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Live at the Metro — Flying Lotus

By Arts & Culture, Uncategorized

“This is some good shit!” announced experimental electronic artist Flying Lotus (Steve Ellison) as security guards nervously watched him accept — and smoke — a blunt given to him by an audience member.  Performing at the Metro Tuesday night in support of his third and most mellow album to date, Until the Quiet Comes(2012), Flying Lotus engaged the audience in a number of crowd-pleasing antics. In the live setting Ellison revealed an interesting dichotomy between the subtle, contemplative nature of Flying Lotus the recording artist, and the riotous party ethos of Flying Lotus the performer.

His committal to an all-around party vibe at his Metro show was a little bizarre but not wholly unexpected, given the similar mood of a show at the Bottom Lounge in early July. Both concerts ended with the remixing of Waka Flocka Flame’s inane hit “Hard in Da Paint,” had Flying Lotus and his audience members unabashedly toking in public, and possessed a ‘greatest hits’ catalogue of his songs. Under any other circumstances, this wouldn’t seem too out of the ordinary, but after billing the show as a promotion for Until the Quiet Comes, his approach to showmanship seems like a step in the wrong direction.

His refreshing venture into more stripped down and immediately dreamy music espoused by Until the Quiet Comes seemed betrayed by his decision to make the concert experience a party. Though he was comfortably concealed between two screens of trippy CGI graphics, Flying Lotus made his presence and benevolence felt throughout the show. Often cutting into the middle of his songs to acknowledge the audience, or to shout something humorous, his actions came off as both heartwarming and occasionally distracting. Though any Flying Lotus fan would rejoice in hearing favorites like “Kill your Co-Workers,” “Do the Astral Plane,” and “Massage Situation” played within the middle of a show, it was a gesture that seemed to belong more in the second half or encore of a performance than at the beginning.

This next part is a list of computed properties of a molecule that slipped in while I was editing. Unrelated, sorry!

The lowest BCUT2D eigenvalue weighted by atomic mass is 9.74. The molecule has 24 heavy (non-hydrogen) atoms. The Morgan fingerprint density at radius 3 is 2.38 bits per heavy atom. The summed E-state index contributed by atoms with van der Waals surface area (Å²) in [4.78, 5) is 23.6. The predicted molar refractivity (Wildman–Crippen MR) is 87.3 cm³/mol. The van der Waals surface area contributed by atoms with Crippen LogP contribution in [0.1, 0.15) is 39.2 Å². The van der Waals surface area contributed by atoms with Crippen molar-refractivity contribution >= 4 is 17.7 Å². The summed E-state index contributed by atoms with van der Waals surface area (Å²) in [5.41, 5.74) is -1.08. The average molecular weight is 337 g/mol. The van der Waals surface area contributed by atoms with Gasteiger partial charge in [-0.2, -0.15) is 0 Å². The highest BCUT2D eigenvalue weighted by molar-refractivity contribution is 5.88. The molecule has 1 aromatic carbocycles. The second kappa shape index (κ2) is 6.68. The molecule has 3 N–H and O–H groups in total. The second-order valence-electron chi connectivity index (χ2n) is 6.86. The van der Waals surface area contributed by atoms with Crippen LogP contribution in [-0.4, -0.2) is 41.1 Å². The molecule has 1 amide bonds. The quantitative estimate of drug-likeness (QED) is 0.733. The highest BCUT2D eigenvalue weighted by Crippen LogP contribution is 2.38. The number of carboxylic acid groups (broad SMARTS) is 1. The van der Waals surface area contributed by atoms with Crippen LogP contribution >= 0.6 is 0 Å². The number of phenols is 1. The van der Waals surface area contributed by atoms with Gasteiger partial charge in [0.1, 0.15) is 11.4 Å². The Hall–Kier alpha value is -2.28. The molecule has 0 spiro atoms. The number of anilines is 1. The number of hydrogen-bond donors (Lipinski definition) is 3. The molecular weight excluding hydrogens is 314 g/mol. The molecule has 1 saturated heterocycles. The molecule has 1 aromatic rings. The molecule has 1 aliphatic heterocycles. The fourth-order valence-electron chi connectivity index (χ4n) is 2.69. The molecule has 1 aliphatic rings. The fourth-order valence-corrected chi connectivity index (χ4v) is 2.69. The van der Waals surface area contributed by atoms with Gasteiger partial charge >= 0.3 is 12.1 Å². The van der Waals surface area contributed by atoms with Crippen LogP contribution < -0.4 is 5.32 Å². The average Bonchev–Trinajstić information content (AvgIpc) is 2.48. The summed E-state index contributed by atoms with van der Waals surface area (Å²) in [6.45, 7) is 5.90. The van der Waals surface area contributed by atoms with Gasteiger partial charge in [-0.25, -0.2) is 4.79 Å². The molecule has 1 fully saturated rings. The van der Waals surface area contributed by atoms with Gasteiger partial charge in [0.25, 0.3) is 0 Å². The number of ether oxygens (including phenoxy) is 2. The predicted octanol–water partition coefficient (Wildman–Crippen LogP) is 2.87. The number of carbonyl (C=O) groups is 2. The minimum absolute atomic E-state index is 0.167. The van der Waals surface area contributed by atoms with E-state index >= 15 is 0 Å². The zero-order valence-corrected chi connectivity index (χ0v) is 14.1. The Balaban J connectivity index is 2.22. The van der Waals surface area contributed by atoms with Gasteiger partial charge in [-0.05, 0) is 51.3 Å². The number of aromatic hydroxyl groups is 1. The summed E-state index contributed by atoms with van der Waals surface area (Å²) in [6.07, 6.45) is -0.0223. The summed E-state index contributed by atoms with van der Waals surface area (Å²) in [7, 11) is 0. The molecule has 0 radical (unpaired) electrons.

Strangely, the set list didn’t contain more than about six tracks (notably “See Thru To You” and “Heave(n)”) from his new album. This was a bit disheartening at first, but things improved after Ellison displayed the incomparable quality of his ear for mixing and juxtaposition. In an unexpected moment of the night, he played a sped up version of Kanye West’s materialist anthem “Mercy,” and seamlessly blended it into the bleeping falsettos of his own “Putty Boy Strut” from Until the Quiet Comes. When Ellison started his hyper-speed reinterpretation of “Mercy,” it seemed as aimlessly immature as the actual song, but immediately after the crossbreeding of the two songs, the crowd’s smirks quickly turned into riotous laughter and applause.

Nitpicking aside, it’s a pleasure to see someone like Ellison perform live. Though a great deal of his merit lies in the unparalleled ingenuity and finesse of his recorded work, he also proves himself to be a talented performer and crowd-pleaser.

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